A demak el rubak a kmo, “A urrerel a chedam a merorm e melad ra ngelekel el uai a kongosang el merorm ra choles.” This made sense with the sharpening stone that comes with two sides. One side is to sharpen the nonfunctional edges; the other side is to smooth out the edges to make a functional tool. In other words, a father not only discipline, he must also affirm his sons (and daughters).
The other night I watched a video of a Montana pastor talking about Father Wound. He was sharing how his father wound kept him from being real in his calling. Emotionally, he exclaimed, “Can you imagine a wounded shepherd trying to care for his flock!” When his mother died, one of his siblings who spoke at the memorial service said, “My father was harsh but my mother was our savior.”
The most common father wound is revealed in these sentences: ‘My father always provided for us and was home every night after work. But even though he was there, he was never really present.”
Fathers like this may have been available to coach their sons’ baseball teams or supervise yard work. However, they were less likely to model intimacy in relationships, or to be an active presence when their sons were dealing with the pain of rejection by peers.
Studies show that every man in his soul craves deep, intimate connections with other men, but men are often left without the tools for creating these loving, nurturing relationships. (This is evident in Did ra Ngmatl and Donut House –- if only they would take their sons with them.) A big reason for this has to do with the primary role fathers typically play in families. Rather than nurturing their sons or developing intimacy with them, fathers often spend the majority of their time enforcing the rules.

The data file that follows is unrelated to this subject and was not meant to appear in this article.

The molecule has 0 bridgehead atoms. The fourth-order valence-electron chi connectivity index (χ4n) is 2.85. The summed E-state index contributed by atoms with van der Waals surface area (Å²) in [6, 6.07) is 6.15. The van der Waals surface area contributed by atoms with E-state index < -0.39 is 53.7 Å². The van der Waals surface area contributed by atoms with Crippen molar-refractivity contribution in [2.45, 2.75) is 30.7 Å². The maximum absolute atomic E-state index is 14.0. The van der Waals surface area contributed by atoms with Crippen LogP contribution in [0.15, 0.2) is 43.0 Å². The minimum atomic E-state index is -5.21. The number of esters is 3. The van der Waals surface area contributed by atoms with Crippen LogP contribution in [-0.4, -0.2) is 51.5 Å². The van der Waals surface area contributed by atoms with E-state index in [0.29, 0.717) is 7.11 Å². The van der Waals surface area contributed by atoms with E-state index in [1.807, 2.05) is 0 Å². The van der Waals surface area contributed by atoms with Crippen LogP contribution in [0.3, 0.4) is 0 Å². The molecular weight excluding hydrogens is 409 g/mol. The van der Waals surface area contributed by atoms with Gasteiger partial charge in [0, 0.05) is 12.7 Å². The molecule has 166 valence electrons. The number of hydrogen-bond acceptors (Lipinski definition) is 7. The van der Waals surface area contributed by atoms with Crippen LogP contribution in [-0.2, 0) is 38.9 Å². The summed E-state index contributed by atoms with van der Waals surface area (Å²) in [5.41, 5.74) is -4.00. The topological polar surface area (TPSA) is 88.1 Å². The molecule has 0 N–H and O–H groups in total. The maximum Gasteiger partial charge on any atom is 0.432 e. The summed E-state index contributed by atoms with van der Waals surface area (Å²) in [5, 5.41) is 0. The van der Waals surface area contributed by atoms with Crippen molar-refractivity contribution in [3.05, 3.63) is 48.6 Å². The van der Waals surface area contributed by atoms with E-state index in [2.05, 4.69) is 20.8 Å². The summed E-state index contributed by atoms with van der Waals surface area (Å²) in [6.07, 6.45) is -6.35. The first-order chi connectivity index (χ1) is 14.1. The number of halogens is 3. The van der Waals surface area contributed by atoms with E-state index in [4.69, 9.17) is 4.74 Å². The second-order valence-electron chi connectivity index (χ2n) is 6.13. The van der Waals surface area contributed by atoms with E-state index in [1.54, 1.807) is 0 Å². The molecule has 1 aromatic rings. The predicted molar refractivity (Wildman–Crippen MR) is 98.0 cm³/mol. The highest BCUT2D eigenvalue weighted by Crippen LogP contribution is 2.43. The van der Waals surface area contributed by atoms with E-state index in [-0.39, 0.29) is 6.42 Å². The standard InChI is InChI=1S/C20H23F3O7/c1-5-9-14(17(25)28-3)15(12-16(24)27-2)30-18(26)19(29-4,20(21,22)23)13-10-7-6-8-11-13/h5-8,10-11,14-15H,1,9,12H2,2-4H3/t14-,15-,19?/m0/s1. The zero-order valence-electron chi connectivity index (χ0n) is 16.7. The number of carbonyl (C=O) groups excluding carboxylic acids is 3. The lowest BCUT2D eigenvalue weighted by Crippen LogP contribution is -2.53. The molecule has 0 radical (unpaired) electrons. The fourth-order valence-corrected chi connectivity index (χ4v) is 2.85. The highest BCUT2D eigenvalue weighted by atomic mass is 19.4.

Patrick Morley, in his classic book “Man in the Mirror” states ‘Mothers love and stroke their children. Angry fathers handle the discipline.’ While this statement may seem unfair to fathers, it is a fair assessment of the father’s role in many families. Not only do fathers interact with their boys in a primarily disciplinary role, but boys are taught to absorb that discipline with a stiff upper lip. “Ngera kelmangel er ngii… ke ngeral sechal…” Boys learn the lesson very early on that they are not to display any sense of vulnerability. When life gets tough, negative feelings are to be stuffed and internalized.
A friend said, ‘All my life I have felt as if I just couldn’t cut it in my father’s eyes. It always seemed like the bar was raised just above my reach.’ Some of the deepest wounds lie in these feelings of inadequacy, which can then poison other relationships and make true intimacy difficult. Men that grew up with fathers they were unable to please often carry around a suffocating belief system: ‘I can never cut it. And if I’m not cutting it, then why would others want to be around me?’ [/restrict]